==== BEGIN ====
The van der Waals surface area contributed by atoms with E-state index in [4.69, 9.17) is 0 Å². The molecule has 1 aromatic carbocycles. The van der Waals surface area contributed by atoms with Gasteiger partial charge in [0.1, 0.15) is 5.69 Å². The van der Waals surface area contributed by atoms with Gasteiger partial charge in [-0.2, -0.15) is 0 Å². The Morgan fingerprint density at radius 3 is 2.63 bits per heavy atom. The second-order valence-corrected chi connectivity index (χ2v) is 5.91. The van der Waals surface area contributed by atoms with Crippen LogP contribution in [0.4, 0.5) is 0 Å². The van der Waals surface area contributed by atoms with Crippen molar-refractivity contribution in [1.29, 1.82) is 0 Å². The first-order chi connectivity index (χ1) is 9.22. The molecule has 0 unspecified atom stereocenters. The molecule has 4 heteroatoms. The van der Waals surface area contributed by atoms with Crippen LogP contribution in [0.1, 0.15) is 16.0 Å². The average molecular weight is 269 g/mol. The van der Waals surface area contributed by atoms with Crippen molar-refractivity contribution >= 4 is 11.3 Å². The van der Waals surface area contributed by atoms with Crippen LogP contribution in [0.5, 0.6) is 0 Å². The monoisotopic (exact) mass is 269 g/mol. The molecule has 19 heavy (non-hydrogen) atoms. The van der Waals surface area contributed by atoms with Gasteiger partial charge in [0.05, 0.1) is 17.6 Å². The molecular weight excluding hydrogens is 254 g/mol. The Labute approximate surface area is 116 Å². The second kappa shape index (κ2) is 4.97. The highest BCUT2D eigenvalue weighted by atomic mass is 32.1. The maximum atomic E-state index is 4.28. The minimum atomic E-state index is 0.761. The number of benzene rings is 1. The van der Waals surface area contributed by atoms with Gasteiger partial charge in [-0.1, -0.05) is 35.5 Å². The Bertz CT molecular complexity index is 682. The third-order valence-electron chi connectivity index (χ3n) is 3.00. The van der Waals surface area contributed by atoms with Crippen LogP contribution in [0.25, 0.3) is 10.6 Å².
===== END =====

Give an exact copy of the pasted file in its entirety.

The van der Waals surface area contributed by atoms with E-state index in [4.69, 9.17) is 0 Å². The molecule has 1 aromatic carbocycles. The van der Waals surface area contributed by atoms with Gasteiger partial charge in [0.1, 0.15) is 5.69 Å². The van der Waals surface area contributed by atoms with Gasteiger partial charge in [-0.2, -0.15) is 0 Å². The Morgan fingerprint density at radius 3 is 2.63 bits per heavy atom. The second-order valence-corrected chi connectivity index (χ2v) is 5.91. The van der Waals surface area contributed by atoms with Crippen LogP contribution in [0.4, 0.5) is 0 Å². The van der Waals surface area contributed by atoms with Crippen molar-refractivity contribution in [1.29, 1.82) is 0 Å². The first-order chi connectivity index (χ1) is 9.22. The molecule has 0 unspecified atom stereocenters. The molecule has 4 heteroatoms. The van der Waals surface area contributed by atoms with Crippen LogP contribution in [0.1, 0.15) is 16.0 Å². The average molecular weight is 269 g/mol. The van der Waals surface area contributed by atoms with Crippen molar-refractivity contribution >= 4 is 11.3 Å². The van der Waals surface area contributed by atoms with Crippen LogP contribution in [0.5, 0.6) is 0 Å². The monoisotopic (exact) mass is 269 g/mol. The molecule has 19 heavy (non-hydrogen) atoms. The van der Waals surface area contributed by atoms with Gasteiger partial charge in [0.05, 0.1) is 17.6 Å². The molecular weight excluding hydrogens is 254 g/mol. The Labute approximate surface area is 116 Å². The second kappa shape index (κ2) is 4.97. The highest BCUT2D eigenvalue weighted by atomic mass is 32.1. The maximum atomic E-state index is 4.28. The minimum atomic E-state index is 0.761. The number of benzene rings is 1. The van der Waals surface area contributed by atoms with Gasteiger partial charge in [-0.1, -0.05) is 35.5 Å². The Bertz CT molecular complexity index is 682. The third-order valence-electron chi connectivity index (χ3n) is 3.00. The van der Waals surface area contributed by atoms with Crippen LogP contribution in [0.25, 0.3) is 10.6 Å².